Note from Philip Rosenberg:
Managing Editor: Practical Accountancy Loose Leaf Service
We're pleased to welcome Jan Van Zyl
to the team of accounting experts for the Accounting Bulletin
is a Financial Accountant, and you'll see bulletins from him when we cover topics in his field of expertise.
Today we look at the considerations when you lease a business vehicle. Look out for part 2 in your Accounting Bulletin on Monday 15 Jul
y, where we look at the considerations for buying a business vehicle.
Let's have a closer look at leasing…
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John realised capital comes with a cost, so he decided to lease two delivery vehicles for his small retail company on an operating lease, instead of buying them outright. He realised he could make a much higher return on his investment buying stock with the capital, instead of ploughing it into a depreciating asset.
He leases two vehicles over two years for his sales consultants to travel to various clients. The lease agreement is for two years. He pays R10 000 per month in the first year and in the second year R8500 per month in the second year.
But what is a lease agreement? And how will it benefit your business?
A lease sale agreement
allows you to lease a vehicle from the financier with the option to buy it at the end of the agreement. The main advantage of this type of agreement is that you enjoy the use of the vehicle without outright ownership and the lease payments may be tax deductible.
But there's more than one type of lease. Which one is best?
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John chose the operating lease, because he likes to get new vehicles for his sales guy's every 2 years – to portray the quality of his brand through the presentation of his sales team.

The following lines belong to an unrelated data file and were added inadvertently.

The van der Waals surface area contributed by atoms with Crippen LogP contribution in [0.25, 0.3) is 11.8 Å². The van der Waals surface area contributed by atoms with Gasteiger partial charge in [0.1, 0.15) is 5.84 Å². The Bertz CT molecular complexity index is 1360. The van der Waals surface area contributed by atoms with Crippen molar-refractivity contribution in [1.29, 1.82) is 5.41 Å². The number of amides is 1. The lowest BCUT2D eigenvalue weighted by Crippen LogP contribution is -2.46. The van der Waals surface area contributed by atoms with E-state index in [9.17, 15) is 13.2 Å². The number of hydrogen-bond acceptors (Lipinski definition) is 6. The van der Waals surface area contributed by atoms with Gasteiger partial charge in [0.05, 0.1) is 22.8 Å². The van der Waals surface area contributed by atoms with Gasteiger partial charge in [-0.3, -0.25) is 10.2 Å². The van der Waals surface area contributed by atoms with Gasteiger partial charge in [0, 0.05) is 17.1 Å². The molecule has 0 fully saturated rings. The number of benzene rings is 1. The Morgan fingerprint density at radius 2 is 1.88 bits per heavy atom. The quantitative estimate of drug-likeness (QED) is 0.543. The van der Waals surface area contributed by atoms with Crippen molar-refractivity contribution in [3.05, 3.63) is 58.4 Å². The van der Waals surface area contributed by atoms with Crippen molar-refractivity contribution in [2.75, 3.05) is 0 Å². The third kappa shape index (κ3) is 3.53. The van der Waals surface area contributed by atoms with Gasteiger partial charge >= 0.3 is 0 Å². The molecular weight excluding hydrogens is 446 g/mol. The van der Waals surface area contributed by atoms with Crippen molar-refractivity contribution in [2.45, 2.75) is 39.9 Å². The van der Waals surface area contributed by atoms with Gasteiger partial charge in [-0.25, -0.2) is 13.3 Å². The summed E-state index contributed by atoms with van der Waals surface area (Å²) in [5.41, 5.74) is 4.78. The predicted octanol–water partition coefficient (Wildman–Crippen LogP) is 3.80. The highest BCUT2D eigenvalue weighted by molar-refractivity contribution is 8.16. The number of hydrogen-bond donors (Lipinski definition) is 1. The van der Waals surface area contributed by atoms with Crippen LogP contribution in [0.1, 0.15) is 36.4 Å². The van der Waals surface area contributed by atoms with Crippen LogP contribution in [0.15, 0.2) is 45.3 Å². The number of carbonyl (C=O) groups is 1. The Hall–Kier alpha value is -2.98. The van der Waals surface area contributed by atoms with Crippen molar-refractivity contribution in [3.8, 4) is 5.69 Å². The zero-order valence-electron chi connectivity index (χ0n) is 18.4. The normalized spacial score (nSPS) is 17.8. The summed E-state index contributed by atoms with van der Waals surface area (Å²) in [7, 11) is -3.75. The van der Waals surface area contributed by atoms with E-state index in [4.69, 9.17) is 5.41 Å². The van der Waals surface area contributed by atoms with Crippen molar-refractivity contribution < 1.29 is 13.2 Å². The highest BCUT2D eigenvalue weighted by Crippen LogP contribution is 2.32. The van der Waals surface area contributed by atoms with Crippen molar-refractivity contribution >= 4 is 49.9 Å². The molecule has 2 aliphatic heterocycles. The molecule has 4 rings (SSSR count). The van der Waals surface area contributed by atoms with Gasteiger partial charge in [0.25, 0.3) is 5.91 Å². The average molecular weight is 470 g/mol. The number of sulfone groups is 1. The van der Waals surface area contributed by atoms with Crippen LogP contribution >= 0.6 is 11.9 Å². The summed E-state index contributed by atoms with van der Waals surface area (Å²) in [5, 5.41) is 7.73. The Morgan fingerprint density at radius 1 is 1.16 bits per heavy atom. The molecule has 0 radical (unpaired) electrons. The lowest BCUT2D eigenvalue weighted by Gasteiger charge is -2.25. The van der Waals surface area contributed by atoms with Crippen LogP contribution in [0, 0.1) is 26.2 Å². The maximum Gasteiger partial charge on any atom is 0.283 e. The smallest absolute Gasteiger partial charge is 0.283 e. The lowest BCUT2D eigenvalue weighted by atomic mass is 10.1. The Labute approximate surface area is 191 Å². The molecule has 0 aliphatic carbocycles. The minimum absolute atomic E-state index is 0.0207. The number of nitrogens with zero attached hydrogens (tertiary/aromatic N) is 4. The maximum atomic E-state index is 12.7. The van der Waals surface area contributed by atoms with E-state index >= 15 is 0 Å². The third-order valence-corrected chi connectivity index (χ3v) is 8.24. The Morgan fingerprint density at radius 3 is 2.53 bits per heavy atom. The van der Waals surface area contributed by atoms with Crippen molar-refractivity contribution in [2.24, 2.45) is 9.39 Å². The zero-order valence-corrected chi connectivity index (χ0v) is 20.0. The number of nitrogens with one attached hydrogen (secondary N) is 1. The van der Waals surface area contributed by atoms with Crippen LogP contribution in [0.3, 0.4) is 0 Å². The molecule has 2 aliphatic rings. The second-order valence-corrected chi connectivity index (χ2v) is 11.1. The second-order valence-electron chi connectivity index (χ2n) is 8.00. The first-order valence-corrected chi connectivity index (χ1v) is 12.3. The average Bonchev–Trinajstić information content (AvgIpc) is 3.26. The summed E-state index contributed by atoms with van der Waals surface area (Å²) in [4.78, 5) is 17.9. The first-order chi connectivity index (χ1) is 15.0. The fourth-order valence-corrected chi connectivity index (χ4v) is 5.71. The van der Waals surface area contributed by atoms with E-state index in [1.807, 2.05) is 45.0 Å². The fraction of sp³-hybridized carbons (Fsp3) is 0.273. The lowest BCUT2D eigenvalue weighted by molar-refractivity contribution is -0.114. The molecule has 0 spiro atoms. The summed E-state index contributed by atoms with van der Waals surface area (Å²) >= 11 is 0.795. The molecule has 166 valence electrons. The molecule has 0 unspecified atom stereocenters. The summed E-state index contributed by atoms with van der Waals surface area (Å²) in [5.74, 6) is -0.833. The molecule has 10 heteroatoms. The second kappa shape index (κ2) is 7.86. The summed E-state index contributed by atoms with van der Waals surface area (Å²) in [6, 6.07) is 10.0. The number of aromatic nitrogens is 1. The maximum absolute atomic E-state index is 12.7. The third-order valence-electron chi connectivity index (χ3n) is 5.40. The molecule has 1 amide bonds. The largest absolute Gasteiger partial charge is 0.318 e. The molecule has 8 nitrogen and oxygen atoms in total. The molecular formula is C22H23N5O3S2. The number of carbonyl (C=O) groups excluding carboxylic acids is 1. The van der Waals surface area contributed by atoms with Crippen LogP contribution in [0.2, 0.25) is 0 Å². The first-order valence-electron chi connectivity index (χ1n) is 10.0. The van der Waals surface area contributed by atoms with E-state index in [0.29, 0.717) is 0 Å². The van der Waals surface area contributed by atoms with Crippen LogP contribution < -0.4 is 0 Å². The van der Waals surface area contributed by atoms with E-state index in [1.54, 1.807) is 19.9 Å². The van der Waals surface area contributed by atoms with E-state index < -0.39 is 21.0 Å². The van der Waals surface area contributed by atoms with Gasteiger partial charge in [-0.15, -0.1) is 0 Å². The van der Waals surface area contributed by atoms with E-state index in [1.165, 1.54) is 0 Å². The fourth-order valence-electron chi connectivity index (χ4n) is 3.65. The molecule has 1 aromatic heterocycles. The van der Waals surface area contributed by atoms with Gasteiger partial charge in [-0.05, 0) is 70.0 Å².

He also loves the inclusion of the maintenance plan that comes with it.
But what is
an operating lease? You pay the owner of the car a regular fee, and the asset never becomes yours. So basically you pay for the use of the vehicle.
John's financial calculations for this operating lease where he paid R10 000 per month in the first year and in the second year R8500 per month in the second year, were in line with IFRS, and looked like this:
The lease payment for the first year is R10 000 per month and in the second year R8500 per month.
The lease covers 24 months. So he calculates (R10 000pm x 12) for the first year + (R8 500pm x 12) for the second year = R222 000 over the 24 months
To work out the average amount over two years he calculates R222 000/24 = R9 250
The R9 250 x 12 month = R111 000 should be reflected in the statement of comprehensive income for the 2 years.
To calculate the difference in first year from the average amount he takes the first year real payment R120 000(R10 000 x 12) – the average amount for the first year R111 000(9 250 x 12) = R9 000.
He accounts for this as a short-term lease asset in the financial statements.
To calculate the difference in the second year from the average amount he takes the second year real payment R102 000 – the average amount for the second yearR111 000 = R9 000 should be credited(deducted) of the short-term lease asset in the financial statements.
But remember, each business has its own scenarios at play, and you'll have to use this information to decide the best options for your business. In the final newsletter of this 2 newsletter series, we'll look at the pro's and con's of buying business vehicles, instead of leasing them.
John chose an operating lease, but you could also choose a finance lease for your business vehicles. A finance lease is like a hire purchase agreement, where you can own the asset at the end of the lease term. Want more information on finance and operating leases? Turn to chapter L01 in your Practical Accountancy Loose Leaf.
Don't have a copy? Click here
to get yours.
Don't forget to keep your eyes open for part 2 of this series next week!
Yours in accounting,
Jan van Zyl
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